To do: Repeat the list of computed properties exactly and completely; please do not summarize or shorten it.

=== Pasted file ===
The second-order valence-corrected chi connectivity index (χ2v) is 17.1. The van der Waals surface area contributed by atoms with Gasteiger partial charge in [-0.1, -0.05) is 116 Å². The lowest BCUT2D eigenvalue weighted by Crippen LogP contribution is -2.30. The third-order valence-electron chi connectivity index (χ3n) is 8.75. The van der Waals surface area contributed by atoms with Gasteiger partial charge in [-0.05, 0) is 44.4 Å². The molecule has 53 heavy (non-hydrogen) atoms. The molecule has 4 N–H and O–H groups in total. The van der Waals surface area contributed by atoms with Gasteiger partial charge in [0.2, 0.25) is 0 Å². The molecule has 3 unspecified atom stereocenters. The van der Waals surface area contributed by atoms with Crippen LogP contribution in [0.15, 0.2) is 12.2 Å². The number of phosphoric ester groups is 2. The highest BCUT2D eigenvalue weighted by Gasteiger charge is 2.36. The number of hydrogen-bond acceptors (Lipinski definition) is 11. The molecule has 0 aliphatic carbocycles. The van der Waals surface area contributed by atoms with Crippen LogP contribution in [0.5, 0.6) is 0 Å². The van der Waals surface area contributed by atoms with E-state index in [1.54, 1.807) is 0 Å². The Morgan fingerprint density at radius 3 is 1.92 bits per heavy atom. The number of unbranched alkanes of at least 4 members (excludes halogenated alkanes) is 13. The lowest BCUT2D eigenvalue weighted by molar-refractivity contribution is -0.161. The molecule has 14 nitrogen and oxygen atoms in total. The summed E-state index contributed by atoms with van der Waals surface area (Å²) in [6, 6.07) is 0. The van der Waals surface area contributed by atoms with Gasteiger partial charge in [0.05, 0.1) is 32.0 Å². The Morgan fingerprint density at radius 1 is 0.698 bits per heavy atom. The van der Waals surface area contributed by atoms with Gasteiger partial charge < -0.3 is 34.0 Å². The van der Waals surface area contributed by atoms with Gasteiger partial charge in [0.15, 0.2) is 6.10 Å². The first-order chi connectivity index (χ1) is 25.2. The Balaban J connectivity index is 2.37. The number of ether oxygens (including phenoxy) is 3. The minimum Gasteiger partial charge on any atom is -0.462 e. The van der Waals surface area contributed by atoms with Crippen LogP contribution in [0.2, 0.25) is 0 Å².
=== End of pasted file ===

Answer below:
The second-order valence-corrected chi connectivity index (χ2v) is 17.1. The van der Waals surface area contributed by atoms with Gasteiger partial charge in [-0.1, -0.05) is 116 Å². The lowest BCUT2D eigenvalue weighted by Crippen LogP contribution is -2.30. The third-order valence-electron chi connectivity index (χ3n) is 8.75. The van der Waals surface area contributed by atoms with Gasteiger partial charge in [-0.05, 0) is 44.4 Å². The molecule has 53 heavy (non-hydrogen) atoms. The molecule has 4 N–H and O–H groups in total. The van der Waals surface area contributed by atoms with Gasteiger partial charge in [0.2, 0.25) is 0 Å². The molecule has 3 unspecified atom stereocenters. The van der Waals surface area contributed by atoms with Crippen LogP contribution in [0.15, 0.2) is 12.2 Å². The number of phosphoric ester groups is 2. The highest BCUT2D eigenvalue weighted by Gasteiger charge is 2.36. The number of hydrogen-bond acceptors (Lipinski definition) is 11. The molecule has 0 aliphatic carbocycles. The van der Waals surface area contributed by atoms with Crippen LogP contribution in [0.5, 0.6) is 0 Å². The van der Waals surface area contributed by atoms with E-state index in [1.54, 1.807) is 0 Å². The Morgan fingerprint density at radius 3 is 1.92 bits per heavy atom. The number of unbranched alkanes of at least 4 members (excludes halogenated alkanes) is 13. The lowest BCUT2D eigenvalue weighted by molar-refractivity contribution is -0.161. The molecule has 14 nitrogen and oxygen atoms in total. The summed E-state index contributed by atoms with van der Waals surface area (Å²) in [6, 6.07) is 0. The van der Waals surface area contributed by atoms with Gasteiger partial charge in [0.05, 0.1) is 32.0 Å². The Morgan fingerprint density at radius 1 is 0.698 bits per heavy atom. The van der Waals surface area contributed by atoms with Gasteiger partial charge < -0.3 is 34.0 Å². The van der Waals surface area contributed by atoms with Gasteiger partial charge in [0.15, 0.2) is 6.10 Å². The first-order chi connectivity index (χ1) is 25.2. The Balaban J connectivity index is 2.37. The number of ether oxygens (including phenoxy) is 3. The minimum Gasteiger partial charge on any atom is -0.462 e. The van der Waals surface area contributed by atoms with Crippen LogP contribution in [0.2, 0.25) is 0 Å².